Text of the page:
Dropbox is basically living up to its promise to support M1-based Macs. A beta version recently dropped for macOS that supports Apple Silicon in the current MacBook Air, MacBook Pros, 24-inch iMac, and Mac Mini.
Apple introduced its M1 silicon in 2020. Since then, Dropbox has yet to offer a version of its file-hosting service that runs natively on computers using Apple’s chips, frustrating some professional users who rely on the program for work. are and pay.
Without the beta, M1 users were required to use Rosetta 2, a software that translates apps with x86_64 instructions for Apple’s Arm-based silicon to use Dropbox apps. However, running Rosetta 2 can generally make an impact On battery life, memory and performance. For most, Rosetta 2 is a sufficient solution for running Intel-based applications. And it’s possible that some lesser-known apps will never convert to the M1 system.
But with Apple continuing to cut ties with Intel and plans to put all of its systems on its own chips by the end of 2022, the number of apps requiring Rosetta 2 should continue to decrease.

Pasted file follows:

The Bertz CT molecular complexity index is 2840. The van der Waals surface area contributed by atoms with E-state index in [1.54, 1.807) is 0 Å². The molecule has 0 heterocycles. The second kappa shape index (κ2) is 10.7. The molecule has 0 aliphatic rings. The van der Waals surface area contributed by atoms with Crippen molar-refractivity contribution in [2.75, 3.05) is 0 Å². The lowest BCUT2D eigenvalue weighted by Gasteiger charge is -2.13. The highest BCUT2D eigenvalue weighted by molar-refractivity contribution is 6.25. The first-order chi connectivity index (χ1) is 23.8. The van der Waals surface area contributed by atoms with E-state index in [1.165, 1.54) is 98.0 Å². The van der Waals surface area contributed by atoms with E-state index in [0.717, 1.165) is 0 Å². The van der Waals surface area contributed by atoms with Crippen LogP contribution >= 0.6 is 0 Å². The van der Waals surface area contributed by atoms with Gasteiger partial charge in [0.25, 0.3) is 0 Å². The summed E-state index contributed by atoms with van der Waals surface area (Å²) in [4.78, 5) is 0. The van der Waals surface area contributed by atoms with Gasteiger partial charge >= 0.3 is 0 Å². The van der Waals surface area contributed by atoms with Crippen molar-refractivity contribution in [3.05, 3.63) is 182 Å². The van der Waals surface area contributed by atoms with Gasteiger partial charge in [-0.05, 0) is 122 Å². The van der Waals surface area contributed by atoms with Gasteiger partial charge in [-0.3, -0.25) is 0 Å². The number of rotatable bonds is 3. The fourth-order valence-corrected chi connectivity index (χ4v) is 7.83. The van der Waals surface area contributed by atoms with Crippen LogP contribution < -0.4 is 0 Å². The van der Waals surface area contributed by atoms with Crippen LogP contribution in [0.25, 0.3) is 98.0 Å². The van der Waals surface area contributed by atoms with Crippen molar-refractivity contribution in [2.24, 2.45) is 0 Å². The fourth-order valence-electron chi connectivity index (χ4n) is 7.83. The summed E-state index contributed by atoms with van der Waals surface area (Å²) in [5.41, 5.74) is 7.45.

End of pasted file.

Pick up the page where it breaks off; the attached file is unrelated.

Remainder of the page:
We’re still waiting for other apps, including OneDrive, which has promised to add support to arrive on the M1 side, but Dropbox brought extra attention to itself last year when a forum moderator suggested that requests for native M1 support be addressed. responded to. That more interest was needed. Dropbox quickly changed its tune, saying Nerdshala The M1 version of Dropbox will be coming soon.
Now, as the site Reported Tomorrow a. Through dropbox users, testing for that M1 version is currently underway. If you download the latest macOS beta (at your own risk) of Dropbox, there is an arm64 identifier confirming arm support.
Again, this is only a beta. Dropbox hasn’t said yet when native support for Apple Silicon will be available to the general public.